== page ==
"While I believe that school-level administration is probably the ultimate step,'' Mr. Costikyan writes, "it will be accomplished incrementally, and probably function by function, over a period of time.''

In its focus on schools, Mr. Costikyan's report echoes themes sounded by the Marchi Commission and the two borough presidents. While differing in the details, all of the governance recommendations have stressed the need to put schools' needs first.

To accomplish the transition, Mr. Costikyan calls for the establishment of five borough-level boards modeled after New York State's boards of cooperative educational services, or BOCES. The new boards would perform services needed by community districts but would have no direct authority over them.

The reform plan backed by the borough presidents of Manhattan and Queens also called for the creation of BOCES-type boards.

Mr. Costikyan's report notes that the 32 community school districts are the "logical recipients'' of the decentralization of many of the board of education's functions, including purchasing, school maintenance and repair, teacher training, checking teachers' credentials, some parts of collective bargaining, school meals, curricular standards, the operation of high schools, and special- and bilingual-education programs.

But Mr. Costikyan writes that the poor public image of the community boards--some of which have been plagued by corruption and mismanagement--makes it impossible to recommend an outright transfer of power.

He endorses a plan, put forth by the teachers' union and the two borough presidents, to change the method of electing community board members as a first step toward polishing their tarnished public image. The boards also would be stripped of power to hire employees other than the local superintendents.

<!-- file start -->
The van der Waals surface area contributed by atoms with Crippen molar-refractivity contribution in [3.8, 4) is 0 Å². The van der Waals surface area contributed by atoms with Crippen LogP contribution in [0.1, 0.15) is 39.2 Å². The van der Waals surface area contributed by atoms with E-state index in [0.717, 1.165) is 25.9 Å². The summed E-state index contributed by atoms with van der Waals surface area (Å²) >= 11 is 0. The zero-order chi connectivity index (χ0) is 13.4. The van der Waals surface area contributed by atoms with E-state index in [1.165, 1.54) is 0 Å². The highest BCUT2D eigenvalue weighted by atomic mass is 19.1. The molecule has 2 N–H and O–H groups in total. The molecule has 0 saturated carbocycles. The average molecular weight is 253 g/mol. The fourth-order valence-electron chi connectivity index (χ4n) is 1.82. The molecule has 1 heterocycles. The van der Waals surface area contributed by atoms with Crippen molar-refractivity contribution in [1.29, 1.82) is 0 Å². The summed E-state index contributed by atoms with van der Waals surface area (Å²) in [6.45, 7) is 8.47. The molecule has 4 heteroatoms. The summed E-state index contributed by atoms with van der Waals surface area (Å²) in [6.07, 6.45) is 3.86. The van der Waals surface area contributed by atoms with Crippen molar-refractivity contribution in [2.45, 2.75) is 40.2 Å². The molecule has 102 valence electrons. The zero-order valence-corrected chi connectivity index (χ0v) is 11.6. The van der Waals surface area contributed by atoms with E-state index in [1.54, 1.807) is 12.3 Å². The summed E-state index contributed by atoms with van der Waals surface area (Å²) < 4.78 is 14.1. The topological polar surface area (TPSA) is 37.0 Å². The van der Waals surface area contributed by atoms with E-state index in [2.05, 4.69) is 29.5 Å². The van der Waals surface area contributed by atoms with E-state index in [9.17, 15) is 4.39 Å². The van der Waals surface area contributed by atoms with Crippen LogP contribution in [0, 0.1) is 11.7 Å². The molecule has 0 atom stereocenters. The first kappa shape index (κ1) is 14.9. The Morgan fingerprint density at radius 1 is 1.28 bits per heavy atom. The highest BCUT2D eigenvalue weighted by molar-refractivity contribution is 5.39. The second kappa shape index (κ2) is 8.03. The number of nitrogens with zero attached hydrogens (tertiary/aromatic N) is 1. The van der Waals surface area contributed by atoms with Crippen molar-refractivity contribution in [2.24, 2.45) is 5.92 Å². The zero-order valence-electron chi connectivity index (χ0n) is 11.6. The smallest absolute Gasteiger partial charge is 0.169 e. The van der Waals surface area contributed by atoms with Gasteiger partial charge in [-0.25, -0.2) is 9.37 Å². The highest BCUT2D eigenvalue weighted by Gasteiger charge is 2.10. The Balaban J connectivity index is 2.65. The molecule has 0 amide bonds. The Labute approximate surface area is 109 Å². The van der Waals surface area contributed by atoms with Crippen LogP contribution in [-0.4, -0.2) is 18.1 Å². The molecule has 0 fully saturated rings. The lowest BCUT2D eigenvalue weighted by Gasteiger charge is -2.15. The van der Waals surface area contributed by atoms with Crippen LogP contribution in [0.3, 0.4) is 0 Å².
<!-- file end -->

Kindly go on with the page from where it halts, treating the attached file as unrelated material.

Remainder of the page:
But the change would require approval of the legislature, which let a bill sponsored by the union die in its most recent session. Lawmakers also would have to approve creation of the borough-level service boards, which could perform some of the functions in the meantime.

Mayor Urged To Act

Mr. Costikyan argues that Mr. Giuliani, through his four supporters on the seven-member board of education, can bring about significant change without the legislature.

The report calls on the city government to require the board to make its budget more understandable, so that city council members can know how the system is spending its $8.5 billion.

The report also urges the Mayor to press the board to contract out some services, such as payroll administration and leasing property, and to cease performing "unnecessary functions.'' These include the board's duplicative certification of teachers already licensed to teach in the state; fingerprinting, which the police department could do; and warehousing, an outmoded business practice.

One of the report's most controversial recommendations is to create a special, nongeographic district made up of schools that are ready to manage themselves. Mr. Costikyan says such schools should receive their own budgets and be free to choose teachers and other staff members and create their own curricula.

Mixed Reception